Don’t go by the carbohydrates on the nutritional label. The liver views alcohol as a toxin and therefore processes alcohol before any other macronutrient. As a result, once the body processes alcohol, it will then begin to process carbohydrates, fats, and proteins. Once alcohol enters the body, it becomes the liver’s primary mission to detoxify it, slowing down the burning (metabolizing) of fat and storing it as fat.

Ok, now that we have a foundation on the preparations needed to start counting macros and a basic understanding how macronutrients are calculated and where the calorie come from, we can dive a bit into how to actually count your macros.


Best Macro Counting Practices

Like I mentioned above in the tricks and tips, planning your meals and becoming familiarized with your food tracker will set you up to be successful. You want to ensure that you are weighing and tracking EVERYTHING that you consume!

I know what you are saying… But Brittany, Everything? I take a multivitamin.. that too?

And my answer is yes, even multivitamins. A calorie is a calorie no matter where it comes from. Most multivitamins have fillers, or a different substance in them, which a lot of the time is equal to carbohydrates (macronutrient) that we having to take into account. Here are so things to keep in mind: 👇

Becoming familiar with your food tracker is important. Refer to the How-To guide for Chronometer™ and MyFitness Pal™ here.


During your first week

  • When first starting macros add your favorites foods and recipes for easy access.

  • Make sure that you weigh your foods in grams instead of using measuring tools. Measuring tools only capture the volume, and there is too much of a variance.

  • One serving of peanut butter is 2 TBSP = 32 grams. But if I weighed 2 TBSP, it won’t always equal 32 grams; it might equal 34 or 35 grams. This variance doesn’t seem like a big deal, but if that happens all day, every day, day after day. You could easily consume +/- 100-300 calories, which might hinder your overall goals.

It is as easy as it sounds: 👇


Does this really work?

And the answer is yes! If you stick it. Look at it this way; I know I said this earlier, that a calorie is a calorie, but all calories aren’t created equal. Looking at macronutrient values alone, someone could have 1700 calories worth of cookies (or about 12 homemade chocolate chip cookies), which would look like 234 grams of carbs, 93 grams of fat, and only a measly 21 grams of protein. Or someone could have 1700 calories worth of broccoli, which is roughly 6,100 grams! In terms of macros, this would look like; 305 grams of carbs (which about 1/2 is from fiber), 27 grams of fat, and 164 grams of protein. Now, neither one of these options is ideal, but both paint a significantly different picture. It would be SO easy to eat 12 homemade chocolate chip cookies in one day, but who would eat 6,100 grams of broccoli.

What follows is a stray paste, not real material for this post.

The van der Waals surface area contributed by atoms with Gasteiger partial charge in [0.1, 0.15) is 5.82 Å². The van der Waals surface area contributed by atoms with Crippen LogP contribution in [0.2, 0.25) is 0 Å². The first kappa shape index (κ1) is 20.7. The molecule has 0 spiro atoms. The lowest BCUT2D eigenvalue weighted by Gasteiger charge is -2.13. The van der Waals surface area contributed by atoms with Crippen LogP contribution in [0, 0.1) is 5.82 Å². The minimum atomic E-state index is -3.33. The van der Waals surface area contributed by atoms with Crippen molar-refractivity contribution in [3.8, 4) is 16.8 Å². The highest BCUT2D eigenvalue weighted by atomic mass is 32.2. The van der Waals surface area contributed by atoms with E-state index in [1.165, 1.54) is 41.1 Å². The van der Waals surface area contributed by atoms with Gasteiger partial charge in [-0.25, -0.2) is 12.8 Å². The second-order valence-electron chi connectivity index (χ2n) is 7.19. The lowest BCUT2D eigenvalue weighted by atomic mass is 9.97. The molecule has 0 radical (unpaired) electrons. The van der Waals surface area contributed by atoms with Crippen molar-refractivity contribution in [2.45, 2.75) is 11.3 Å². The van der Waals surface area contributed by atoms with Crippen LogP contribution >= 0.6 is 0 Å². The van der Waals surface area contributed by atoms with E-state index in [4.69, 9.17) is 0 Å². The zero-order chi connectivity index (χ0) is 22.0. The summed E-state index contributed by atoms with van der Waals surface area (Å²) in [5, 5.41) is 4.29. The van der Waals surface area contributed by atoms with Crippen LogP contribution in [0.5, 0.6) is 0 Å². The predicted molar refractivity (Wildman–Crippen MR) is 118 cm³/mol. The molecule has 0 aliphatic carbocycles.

But what about a cheat meal?

That is the glory of IIFYM; there is no “cheat meal.” If you want that piece of chocolate and you can fit it into your macros, go ahead; if you wish to have that peanut butter and fluff sandwich and you can make it work, great; If that sweet potato or pizza is calling your name, make it work. You aren’t depriving your body and pretending like your craving doesn’t exist. If someone says, don’t eat this, or you can’t have that (especially concerning diets), the urge to eat that food is strong. Even if you don’t particularly like that type of food, you may crave it.

Is this a rigid diet to follow?

My answer is no if you dedicate yourself to it. Anything is hard if you don’t have the desire, commitment, or patience. In my opinion, the first two weeks are the hardest.

Do I really need a nutrition coach?

No, you don’t. There are several free calculators out there, with one of them being here. But a nutrition coach is there to guide you, support you, suggestions if you become stuck, monitor your progress, and make adjustments. Nutrition is a science, and there are many other variables, including; medications, hormones, and genetic make-up, that determine the rate that someone can lose weight.

A person following a macros-based diet with a specific goal of losing weight may want to change that goal over time. Being able to communicate with a coach who can adjust their numbers and monitor them is beneficial in ensuring that he or she is consuming the correct ratio of macronutrients. Interested in 1:1 coaching?